Andrew Trunsky, DCNF
- President Donald Trump is likely to become the first president in American history to be impeached twice, but some lawmakers worry the effort would complicate President-elect Joe Biden’s early agenda and push to unify the country.
- Democrats have said that impeaching the president after his role in allegedly inciting last week’s violence is the best way to hold him accountable and ensure that something like this never happens again, but Republicans, who have largely abandoned the president, have worried that impeachment could worsen the division in the country.
- Biden has stayed neutral on Trump’s coming impeachment, telling reporters that it is “a decision for Congress to make.”
President Donald Trump on Wednesday is likely to become the first president in American history to be impeached twice, but some lawmakers worry the effort could complicate President-elect Joe Biden’s early agenda and push to unify the country.
Widespread calls for impeachment began late last week after pro-Trump rioters clashed with Capitol Police and stormed the Capitol itself, forcing lawmakers, staffers and reporters to hide as the mob ransacked the building. House Speaker Nancy Pelosi came out in support of impeachment on Friday, threatening to bring a vote to the floor if Trump was not removed via the 25th Amendment or if he did not resign himself.
“The President incited a deadly insurrection against America that targeted the very heart of our Democracy,” Pelosi said in a statement Monday morning. “The President represents an imminent threat to our Constitution, our Country and the American people, and he must be removed from office immediately.”
She introduced the sole article of impeachment against Trump on Monday, accusing him of inciting insurrection after repeatedly making false claims that he won the election and pressuring state elections officials to overturn their results. “In all this, President Trump gravely endangered the security of the United States and its institutions,” the article outlines.
However, while many congressional Republicans have joined Democrats in criticizing the president for his role in inciting the riots and have largely abandoned him in his final days in office, most have cautioned against impeachment, warning that it could further divide the country and undermine Biden’s calls for unity.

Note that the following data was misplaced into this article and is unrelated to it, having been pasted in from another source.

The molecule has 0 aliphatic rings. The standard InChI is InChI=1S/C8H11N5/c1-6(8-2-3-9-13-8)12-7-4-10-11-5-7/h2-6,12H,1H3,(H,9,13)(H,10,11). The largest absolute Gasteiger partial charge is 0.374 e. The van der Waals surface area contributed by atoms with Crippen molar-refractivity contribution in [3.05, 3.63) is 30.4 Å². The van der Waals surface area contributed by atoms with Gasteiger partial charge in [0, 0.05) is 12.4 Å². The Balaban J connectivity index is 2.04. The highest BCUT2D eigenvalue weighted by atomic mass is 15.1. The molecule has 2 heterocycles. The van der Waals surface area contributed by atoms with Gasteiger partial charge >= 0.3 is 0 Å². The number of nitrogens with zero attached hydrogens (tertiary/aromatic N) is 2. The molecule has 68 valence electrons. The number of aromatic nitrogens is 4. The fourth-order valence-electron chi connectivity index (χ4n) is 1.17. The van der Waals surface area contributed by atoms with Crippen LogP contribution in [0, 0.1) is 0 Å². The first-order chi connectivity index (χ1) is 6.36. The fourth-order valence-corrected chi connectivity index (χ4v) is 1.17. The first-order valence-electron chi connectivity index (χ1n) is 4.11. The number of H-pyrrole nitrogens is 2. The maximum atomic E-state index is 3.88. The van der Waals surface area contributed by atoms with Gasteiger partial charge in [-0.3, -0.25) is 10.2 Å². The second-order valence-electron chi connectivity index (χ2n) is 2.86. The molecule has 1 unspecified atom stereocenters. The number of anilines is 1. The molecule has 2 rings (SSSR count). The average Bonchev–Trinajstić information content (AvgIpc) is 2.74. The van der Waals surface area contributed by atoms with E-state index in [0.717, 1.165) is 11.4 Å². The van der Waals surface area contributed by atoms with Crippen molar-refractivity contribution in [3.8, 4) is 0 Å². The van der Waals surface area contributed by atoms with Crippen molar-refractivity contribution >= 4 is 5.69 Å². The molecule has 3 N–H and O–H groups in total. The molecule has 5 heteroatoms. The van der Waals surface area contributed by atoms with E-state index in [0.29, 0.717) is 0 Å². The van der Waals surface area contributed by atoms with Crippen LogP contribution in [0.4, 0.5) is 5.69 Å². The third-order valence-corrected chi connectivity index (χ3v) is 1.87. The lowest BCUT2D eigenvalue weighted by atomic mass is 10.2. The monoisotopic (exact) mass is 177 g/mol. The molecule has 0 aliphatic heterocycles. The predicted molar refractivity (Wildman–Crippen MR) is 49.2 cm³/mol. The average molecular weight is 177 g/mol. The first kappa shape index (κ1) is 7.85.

“All responsible parties, including President Trump, must face justice,” Republican Rep. Tom Reed wrote in an op-ed on Monday, but “if our leaders make the wrong decision in how to hold him accountable, it could damage the integrity of our system of justice, further fan the flames of division, and disillusion millions of Americans – all while failing to accomplish anything.”
Republicans’ concerns seem to be at least partially reflected in recent polling, which shows that a majority of Americans want Trump out of office before Jan. 20. But a deep rift remains among Democrats and Republicans, with 94% and 13% saying such, respectively, even as other recent polls show Trump with record-low approval ratings.
Instead of vocally supporting impeachment, Senate Republicans have expressed hope that Trump will resign before his term expires on Jan. 20, though multiple reports say that him doing so is extremely unlikely.
Pennsylvania Sen. Pat Toomey said on Saturday that Trump “committed impeachable offenses” but questioned whether impeachment was the best path forward for the country.
“I don’t know what [the House is] going to send over and one of the things I’m concerned about, frankly, is whether the House would completely politicize something,” he said.
House Minority Leader Kevin McCarthy, who along with over 100 of his House Republican colleagues, voted to object to Biden’s wins in Arizona and Pennsylvania early Thursday morning.
“Impeaching the President with just 12 days left in his term will only divide our country more,” House Minority Leader Kevin McCarthy said Friday.
McCarthy reiterated his opposition in a letter to House Republicans on Monday, but did float the possibility of “a resolution of censure” and a commission to “investigate the circumstances surrounding the attack,” but declined to mention Trump by name.
Biden has stayed neutral when pressed on Trump’s coming impeachment, telling reporters on Friday that impeachment was “a decision for Congress to make.”
“What Congress decides to do is for them to decide, but they’re going to have to be ready to hit the ground running because when Kamala and I are sworn in we’re going to be introducing immediately significant pieces of legislation,” Biden added.
But Biden has also worried whether Congress’s focus on impeachment could distract from the daunting challenges his administration will face once he takes office. He told reporters that his aides were talking with Senate parliamentarian staff about the possibility of simultaneously proceeding with impeachment and confirming his Cabinet nominees.
“Can we go half day on dealing with impeachment, and half day getting my people nominated and confirmed in the Senate as well as moving on the package?” Biden asked. “I haven’t gotten an answer from the parliamentarian yet.”
Even without an impeachment, Biden will likely begin his term without his Cabinet at the ready. Retired Gen. Lloyd Austin, his nominee for Secretary of Defense, has his confirmation hearing scheduled for Jan. 19, the first of 22 that are required.
Impeachment’s possible side-effects have led some House Democrats, including South Carolina Majority Whip Jim Clyburn, to float waiting to send the articles to the Senate to allow Biden to focus on his agenda once in office.
“Let’s give President-elect Biden the 100 days he needs to get his agenda off and running,” Clyburn said. “And maybe we will send the articles sometime after that.”
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